But I have this one problem  when it comes to reading articles about neuroscience and behavior and basic cognition. Whenever I read about a certain part of the brain, a part located deep in the temporal lobe and most strongly associated with memory, ’tis difficult for me to get past the name of said brain region. I’ve learned that moiselfcannot take whatever I am reading seriously until I deal with an image that always – as in, everyF. King Alexander time – comes to mind.
Here’s what happens: I picture a college campus setting – a university whose student body is comprised solely of herbivorous, semiaquatic ungulate mammals native to sub-Saharan Africa. And I face that image, appreciate it, and set it aside…until I come to the part in the article which says, in essence, “Let’s explore what we know about the hippocampus…” and I am immediately transported back to that same setting, with moiselfbeing led on a campus tour by a student guide…
“And over on the left is our renowned fine arts center….”
One might think that, with the interest in/reading about this neuro-stuff (excuse the fancy-pants, science jargon) I claim to do, moiselfmight have figured out why my brain does this. Nah; not gonna go there. I suppose I enjoy it enough that the why doesn’t matter. It’s not something I would want to “fix.”
Fraternity rush season at the Hippocampus is intense.
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Department Of Not All Of The Oldies Are Goodies
Dateline: same as my first lame story highly entertaining anecdote. I switched my car’s radio from the OPB channel to KQRZ, a local station which plays music from the past (aka “oldies”), and I heard a song moiselfhadn’t thought about in years.
Wildfire was popular when I was a certain age. The song had always seemed melodically anemic to me, and I’d never paid much attention to it when it somehow got regular airplay. This time I decided to actually listen to the lyrics, and….wow.
“Is that a good wow, or a bad wow?”
Wowas in, this dull ditty was a hit song?
The song’s narrator tells the brief tale of a young woman who supposedly died during a blizzard while searching for her escaped pony, “Wildfire.” The song’s narrator is in his cabin or somewhere – we don’t really know – in an early winter storm; an owl has perched outside of his window, which he takes as a sign that Ghostly Dead Girl is calling for him to join her and spend eternity riding her stupid horse lacking the horse sense to NOT run off into a blizzard pony with her.
Wowas in, there’s not much to the story, is there? It’s too insipid to be tragic.
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Department Of An Oldie Who Was One Of The Best Of The Goodies
“Mel comes over most every night. We’ll have dinner and watch “Jeopardy!” and “Wheel of Fortune.” After dinner, we’ll watch a movie, if anything good is playing that night. We once said, “Any movie that has the line, ‘Secure the perimeter,’ you know it’s good.” (” Carl Reiner: Why Van Dyke is the best, Trump the worst and Mel Brooks is a savvy movie critic. ” USA Today, 5-1-19 )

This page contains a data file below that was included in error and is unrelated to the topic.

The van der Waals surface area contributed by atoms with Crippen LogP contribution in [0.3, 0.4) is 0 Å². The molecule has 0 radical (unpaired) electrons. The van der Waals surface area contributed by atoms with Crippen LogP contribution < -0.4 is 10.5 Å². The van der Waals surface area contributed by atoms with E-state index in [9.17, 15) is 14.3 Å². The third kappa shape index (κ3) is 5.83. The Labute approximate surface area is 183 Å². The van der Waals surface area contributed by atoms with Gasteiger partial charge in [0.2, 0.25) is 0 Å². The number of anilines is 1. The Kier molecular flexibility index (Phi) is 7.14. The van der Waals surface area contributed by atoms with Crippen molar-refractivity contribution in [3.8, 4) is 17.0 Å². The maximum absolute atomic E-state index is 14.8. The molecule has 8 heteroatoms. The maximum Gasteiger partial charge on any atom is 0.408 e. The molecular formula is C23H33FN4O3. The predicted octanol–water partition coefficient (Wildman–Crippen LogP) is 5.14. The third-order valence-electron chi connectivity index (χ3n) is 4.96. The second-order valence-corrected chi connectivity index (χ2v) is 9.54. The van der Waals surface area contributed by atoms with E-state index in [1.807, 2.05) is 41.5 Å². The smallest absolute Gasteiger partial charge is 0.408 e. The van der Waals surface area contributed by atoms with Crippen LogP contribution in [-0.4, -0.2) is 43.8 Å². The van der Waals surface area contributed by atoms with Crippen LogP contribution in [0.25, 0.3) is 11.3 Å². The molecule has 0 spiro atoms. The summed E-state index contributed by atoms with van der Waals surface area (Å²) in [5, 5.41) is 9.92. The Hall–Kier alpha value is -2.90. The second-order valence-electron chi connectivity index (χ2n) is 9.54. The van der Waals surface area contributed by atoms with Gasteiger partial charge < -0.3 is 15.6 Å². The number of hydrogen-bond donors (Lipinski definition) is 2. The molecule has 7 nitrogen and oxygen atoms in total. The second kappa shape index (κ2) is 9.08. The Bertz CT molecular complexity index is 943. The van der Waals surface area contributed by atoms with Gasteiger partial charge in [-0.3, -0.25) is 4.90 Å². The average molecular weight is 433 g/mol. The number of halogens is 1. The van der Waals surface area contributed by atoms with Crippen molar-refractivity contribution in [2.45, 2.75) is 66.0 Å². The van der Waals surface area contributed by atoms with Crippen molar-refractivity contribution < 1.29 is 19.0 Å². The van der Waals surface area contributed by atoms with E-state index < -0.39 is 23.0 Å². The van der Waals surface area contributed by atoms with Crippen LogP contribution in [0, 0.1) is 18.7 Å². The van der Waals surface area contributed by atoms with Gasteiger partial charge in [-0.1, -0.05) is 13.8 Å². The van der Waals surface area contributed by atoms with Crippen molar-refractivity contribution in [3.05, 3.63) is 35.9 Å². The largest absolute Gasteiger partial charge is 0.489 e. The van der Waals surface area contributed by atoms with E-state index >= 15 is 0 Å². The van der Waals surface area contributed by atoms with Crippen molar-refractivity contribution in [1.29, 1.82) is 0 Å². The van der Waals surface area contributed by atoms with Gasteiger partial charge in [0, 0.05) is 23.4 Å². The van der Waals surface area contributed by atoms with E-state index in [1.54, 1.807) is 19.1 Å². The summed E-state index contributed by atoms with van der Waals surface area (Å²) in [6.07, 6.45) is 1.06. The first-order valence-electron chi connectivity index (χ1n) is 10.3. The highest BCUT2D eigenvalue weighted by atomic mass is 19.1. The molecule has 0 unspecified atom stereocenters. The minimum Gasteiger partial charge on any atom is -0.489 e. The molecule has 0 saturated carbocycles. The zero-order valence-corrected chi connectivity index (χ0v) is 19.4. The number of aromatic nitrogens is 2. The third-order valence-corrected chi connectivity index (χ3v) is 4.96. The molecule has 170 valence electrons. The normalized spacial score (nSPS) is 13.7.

Who is left among that generation of influential entertainers? Mel Brooks; Betty White; Norman Lear; Dick Van Dyke?
Reiner leaves behind an impressive body of work and a loving family, but here’s what makes me “grieve” the most, when I think about it: now that Carl Reiner is gone, who will Mel Brooks have dinner with?
My favorite Carl Reiner-directed movie is “All of Me,” which features wonderful work by actors Lily Tomlin and Steve Martin. Frail, condescending, wealthy socialite Edwina Cutwater (Lily Tomlin) engages the help of a guru to “transmigrate” her soul upon her death to the body of a healthy young woman. Edwina enlists lawyer Roger Cobb (Steve Martin) to change her will to leave her entire estate to the young woman. Edwina dies within minutes of signing the updated will, but via an ill-timed accident she ends up inhabiting Roger’s body, sharing it with him and controlling his body’s right side. Edwina and Roger are forced to work together to find a way to get her soul out his body, as well as to navigate mundane but essential tasks, as in this scene below, when Roger desperately needs to use the bathroom.
Enjoy…better yet, watch the entire movie, which is surprisingly sweet and sentimental despite its I-am-SO-sure premise.
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Department Of Even Harder To Comprehend Than Cosmic String Theory Is The “Success” Of Certain Attention Whores Celebrities
Carl Reiner, he of the multiple “slash” talents (comedian slash actor slash writer slash director slash producer….), was more than deserving of the fame and acclaim – and arguably, most importantly, the respect – which he received over a lifetime (his career spanned seventy-three years!), from both his audience and his show business peers.
And then, we have…oh, shit. I have to type this surname, don’t I, if I’m going to pursue this bizarre reflection? Let’s just say the name rhymes with lard-ashian.
“For F. King Alexander’s sake, just type, ‘Kardashian,’ you big baby.”
Moiself has never seen the Kardashian show. Of course, living in the culture, doing crossword puzzles, standing in line at the grocery store where there’s nothing to look at but the tabloid headlines or the ill-fitting clothing of the guy in front of me and I need to avert my eyes sideways lest they be further assaulted by the worst case of plumber’s crack I’ve ever seen…I can’t really avoid having a rudimentary knowledge of their existence.